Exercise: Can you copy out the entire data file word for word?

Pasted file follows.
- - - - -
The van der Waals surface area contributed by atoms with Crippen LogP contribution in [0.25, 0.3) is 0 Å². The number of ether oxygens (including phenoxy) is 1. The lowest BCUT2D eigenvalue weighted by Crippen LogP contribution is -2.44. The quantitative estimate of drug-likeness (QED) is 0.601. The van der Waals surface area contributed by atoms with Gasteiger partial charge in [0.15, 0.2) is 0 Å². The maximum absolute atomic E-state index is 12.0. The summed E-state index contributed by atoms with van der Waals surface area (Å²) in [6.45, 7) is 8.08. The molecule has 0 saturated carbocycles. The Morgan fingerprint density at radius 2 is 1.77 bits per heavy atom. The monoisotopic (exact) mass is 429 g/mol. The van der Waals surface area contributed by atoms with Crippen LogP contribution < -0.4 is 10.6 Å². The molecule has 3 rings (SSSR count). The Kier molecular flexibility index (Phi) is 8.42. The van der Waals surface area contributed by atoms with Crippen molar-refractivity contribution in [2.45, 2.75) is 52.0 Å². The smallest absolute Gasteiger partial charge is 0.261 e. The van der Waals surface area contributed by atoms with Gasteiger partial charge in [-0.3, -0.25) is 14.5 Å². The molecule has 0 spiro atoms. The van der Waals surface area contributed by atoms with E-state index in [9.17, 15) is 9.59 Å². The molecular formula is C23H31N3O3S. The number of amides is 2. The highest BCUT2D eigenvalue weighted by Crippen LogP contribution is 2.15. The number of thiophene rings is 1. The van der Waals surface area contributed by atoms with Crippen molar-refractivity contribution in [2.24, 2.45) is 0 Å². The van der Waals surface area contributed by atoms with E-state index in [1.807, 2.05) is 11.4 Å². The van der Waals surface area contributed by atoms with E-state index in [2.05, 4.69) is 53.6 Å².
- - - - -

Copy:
The van der Waals surface area contributed by atoms with Crippen LogP contribution in [0.25, 0.3) is 0 Å². The number of ether oxygens (including phenoxy) is 1. The lowest BCUT2D eigenvalue weighted by Crippen LogP contribution is -2.44. The quantitative estimate of drug-likeness (QED) is 0.601. The van der Waals surface area contributed by atoms with Gasteiger partial charge in [0.15, 0.2) is 0 Å². The maximum absolute atomic E-state index is 12.0. The summed E-state index contributed by atoms with van der Waals surface area (Å²) in [6.45, 7) is 8.08. The molecule has 0 saturated carbocycles. The Morgan fingerprint density at radius 2 is 1.77 bits per heavy atom. The monoisotopic (exact) mass is 429 g/mol. The van der Waals surface area contributed by atoms with Crippen LogP contribution < -0.4 is 10.6 Å². The molecule has 3 rings (SSSR count). The Kier molecular flexibility index (Phi) is 8.42. The van der Waals surface area contributed by atoms with Crippen molar-refractivity contribution in [2.45, 2.75) is 52.0 Å². The smallest absolute Gasteiger partial charge is 0.261 e. The van der Waals surface area contributed by atoms with Gasteiger partial charge in [-0.3, -0.25) is 14.5 Å². The molecule has 0 spiro atoms. The van der Waals surface area contributed by atoms with E-state index in [9.17, 15) is 9.59 Å². The molecular formula is C23H31N3O3S. The number of amides is 2. The highest BCUT2D eigenvalue weighted by Crippen LogP contribution is 2.15. The number of thiophene rings is 1. The van der Waals surface area contributed by atoms with Crippen molar-refractivity contribution in [2.24, 2.45) is 0 Å². The van der Waals surface area contributed by atoms with E-state index in [1.807, 2.05) is 11.4 Å². The van der Waals surface area contributed by atoms with E-state index in [2.05, 4.69) is 53.6 Å².